When you want to know where to invest your money, the worst question to start off with is the obvious one, that is, “which investment should I choose”. That sounds paradoxical-after all, if you want to choose make the right choice of say, a mutual fund, then you'll have to ask which one. However, if that's the question then there's practically no chance of getting the right answer. Unfortunately, the way financial investments are sold, this question is presented as the first and the most important one to ask. The right question to ask is “What type of investment should I choose in”? That's because choosing an investment is not a bottom-up activity but a top-down one.
The process of deciding how to invest your money consists of layers of decisions. At the top layer, one has to figure out the general mix of asset classes such as equity, fixed income, real estate and such. This mix depends on your time-frame, risk-taking ability, need for income, age and such broad measures. At the next layer, you need to decide what kind of investments should make up each of these.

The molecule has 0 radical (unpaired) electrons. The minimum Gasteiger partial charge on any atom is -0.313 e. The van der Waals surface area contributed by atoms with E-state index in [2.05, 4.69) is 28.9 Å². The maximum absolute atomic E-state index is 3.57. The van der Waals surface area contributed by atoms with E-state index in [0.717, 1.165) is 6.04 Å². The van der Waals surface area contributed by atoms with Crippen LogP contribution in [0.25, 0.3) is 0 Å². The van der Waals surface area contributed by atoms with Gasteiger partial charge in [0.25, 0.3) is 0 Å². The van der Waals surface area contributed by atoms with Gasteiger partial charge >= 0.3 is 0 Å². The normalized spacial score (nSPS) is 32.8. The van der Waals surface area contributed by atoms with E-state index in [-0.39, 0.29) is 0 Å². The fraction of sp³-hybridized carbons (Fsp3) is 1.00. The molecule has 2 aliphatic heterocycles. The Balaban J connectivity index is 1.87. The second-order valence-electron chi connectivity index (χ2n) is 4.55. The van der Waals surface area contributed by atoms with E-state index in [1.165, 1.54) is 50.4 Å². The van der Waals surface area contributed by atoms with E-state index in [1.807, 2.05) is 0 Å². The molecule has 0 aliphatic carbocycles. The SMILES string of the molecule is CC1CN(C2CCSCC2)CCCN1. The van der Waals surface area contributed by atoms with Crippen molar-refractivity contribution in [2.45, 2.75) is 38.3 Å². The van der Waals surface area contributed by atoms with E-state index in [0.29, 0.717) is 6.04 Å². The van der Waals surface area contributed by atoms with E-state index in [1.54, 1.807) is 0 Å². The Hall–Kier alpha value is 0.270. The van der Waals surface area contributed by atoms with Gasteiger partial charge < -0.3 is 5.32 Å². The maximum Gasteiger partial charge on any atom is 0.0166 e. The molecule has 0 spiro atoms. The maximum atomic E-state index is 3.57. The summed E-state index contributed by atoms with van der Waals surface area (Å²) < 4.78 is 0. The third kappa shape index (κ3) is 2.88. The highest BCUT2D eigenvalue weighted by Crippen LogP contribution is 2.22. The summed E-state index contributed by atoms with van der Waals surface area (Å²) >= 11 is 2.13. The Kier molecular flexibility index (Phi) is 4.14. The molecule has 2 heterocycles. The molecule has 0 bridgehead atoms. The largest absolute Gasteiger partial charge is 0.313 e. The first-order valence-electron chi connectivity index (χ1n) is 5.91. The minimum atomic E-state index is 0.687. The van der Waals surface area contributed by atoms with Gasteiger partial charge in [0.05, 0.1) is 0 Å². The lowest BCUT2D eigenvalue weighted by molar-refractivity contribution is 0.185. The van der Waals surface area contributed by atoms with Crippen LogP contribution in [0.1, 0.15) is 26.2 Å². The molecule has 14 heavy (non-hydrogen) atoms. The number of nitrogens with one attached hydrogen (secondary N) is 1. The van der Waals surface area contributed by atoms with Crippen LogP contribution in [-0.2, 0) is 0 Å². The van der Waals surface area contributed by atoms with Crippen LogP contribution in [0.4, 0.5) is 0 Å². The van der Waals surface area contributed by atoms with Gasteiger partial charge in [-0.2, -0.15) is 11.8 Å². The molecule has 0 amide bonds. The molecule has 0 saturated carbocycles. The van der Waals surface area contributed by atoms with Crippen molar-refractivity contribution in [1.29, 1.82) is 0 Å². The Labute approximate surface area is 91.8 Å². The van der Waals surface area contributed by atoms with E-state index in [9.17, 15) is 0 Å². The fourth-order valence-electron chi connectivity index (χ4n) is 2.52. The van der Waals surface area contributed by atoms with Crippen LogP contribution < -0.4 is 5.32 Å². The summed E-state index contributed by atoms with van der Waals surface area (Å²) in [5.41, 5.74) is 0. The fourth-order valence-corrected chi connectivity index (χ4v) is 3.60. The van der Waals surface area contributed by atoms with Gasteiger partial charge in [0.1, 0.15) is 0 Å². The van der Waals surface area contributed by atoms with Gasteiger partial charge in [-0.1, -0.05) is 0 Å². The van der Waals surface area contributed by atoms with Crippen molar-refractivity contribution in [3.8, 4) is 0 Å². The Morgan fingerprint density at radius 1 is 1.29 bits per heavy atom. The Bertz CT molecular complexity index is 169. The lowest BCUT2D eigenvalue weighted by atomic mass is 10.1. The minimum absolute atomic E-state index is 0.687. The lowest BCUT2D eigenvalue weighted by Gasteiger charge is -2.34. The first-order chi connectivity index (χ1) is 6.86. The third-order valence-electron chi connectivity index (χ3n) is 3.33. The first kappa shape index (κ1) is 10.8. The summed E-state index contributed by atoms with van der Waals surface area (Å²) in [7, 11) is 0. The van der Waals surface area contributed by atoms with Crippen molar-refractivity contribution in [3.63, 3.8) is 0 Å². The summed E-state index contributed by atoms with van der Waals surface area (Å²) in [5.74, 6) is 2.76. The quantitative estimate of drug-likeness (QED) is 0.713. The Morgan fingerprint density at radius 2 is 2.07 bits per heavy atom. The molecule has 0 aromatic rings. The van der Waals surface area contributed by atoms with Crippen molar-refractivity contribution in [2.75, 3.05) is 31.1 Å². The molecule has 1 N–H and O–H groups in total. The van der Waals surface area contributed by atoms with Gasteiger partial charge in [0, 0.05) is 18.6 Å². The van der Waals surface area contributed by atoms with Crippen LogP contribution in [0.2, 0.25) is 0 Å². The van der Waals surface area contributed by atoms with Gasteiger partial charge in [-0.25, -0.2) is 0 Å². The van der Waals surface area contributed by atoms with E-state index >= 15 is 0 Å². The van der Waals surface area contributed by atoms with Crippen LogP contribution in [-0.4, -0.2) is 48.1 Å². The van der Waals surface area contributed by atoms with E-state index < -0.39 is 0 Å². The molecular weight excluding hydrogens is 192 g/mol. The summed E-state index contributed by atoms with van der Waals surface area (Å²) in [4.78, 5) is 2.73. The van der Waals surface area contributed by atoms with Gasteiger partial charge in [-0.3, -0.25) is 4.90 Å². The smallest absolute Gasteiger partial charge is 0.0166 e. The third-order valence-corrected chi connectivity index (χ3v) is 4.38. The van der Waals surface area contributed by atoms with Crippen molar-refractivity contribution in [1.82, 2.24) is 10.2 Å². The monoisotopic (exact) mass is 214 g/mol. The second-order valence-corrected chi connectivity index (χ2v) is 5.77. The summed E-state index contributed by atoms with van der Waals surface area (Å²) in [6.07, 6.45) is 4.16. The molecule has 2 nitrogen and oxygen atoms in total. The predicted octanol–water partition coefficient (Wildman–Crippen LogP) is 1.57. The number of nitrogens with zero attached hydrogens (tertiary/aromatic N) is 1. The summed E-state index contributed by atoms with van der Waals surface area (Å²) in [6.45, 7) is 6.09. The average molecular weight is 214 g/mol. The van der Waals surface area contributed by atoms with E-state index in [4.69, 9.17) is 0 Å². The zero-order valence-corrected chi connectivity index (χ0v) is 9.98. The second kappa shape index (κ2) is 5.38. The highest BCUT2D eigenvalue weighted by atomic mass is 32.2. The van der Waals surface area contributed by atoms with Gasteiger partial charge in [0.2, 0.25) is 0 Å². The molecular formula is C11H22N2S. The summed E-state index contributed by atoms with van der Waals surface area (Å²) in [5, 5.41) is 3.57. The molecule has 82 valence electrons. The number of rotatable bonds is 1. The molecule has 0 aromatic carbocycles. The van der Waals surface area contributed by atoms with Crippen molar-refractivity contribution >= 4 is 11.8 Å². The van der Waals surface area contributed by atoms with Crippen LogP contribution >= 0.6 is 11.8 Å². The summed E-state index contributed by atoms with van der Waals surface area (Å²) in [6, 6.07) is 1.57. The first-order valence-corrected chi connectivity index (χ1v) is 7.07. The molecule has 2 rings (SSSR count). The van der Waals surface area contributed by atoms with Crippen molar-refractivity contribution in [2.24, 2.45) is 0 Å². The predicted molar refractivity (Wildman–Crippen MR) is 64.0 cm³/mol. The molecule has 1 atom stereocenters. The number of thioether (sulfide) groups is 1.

For example, should the equity be equity mutual funds or direct investment in equity. Should the fixed-income investments be a bank FD or a post office deposit? The decisions you take at this layer are probably more driven by convenience and knowledge rather than by your needs. It's only at the next layer, do you decide which actual investment should the money go into, such as which fund or which stock and so on.The importance of thinking in these asset allocation layers is that making the right decision at a higher layer is far more important to your financial health. However, the advertising hype and the salesmen's pressure is all focussed at the final product-choice stage. If you listen to the noise, then you could end up choosing a product of the wrong type, whereas if you have already chosen the right type, then the chances of making a damaging decision is minimised.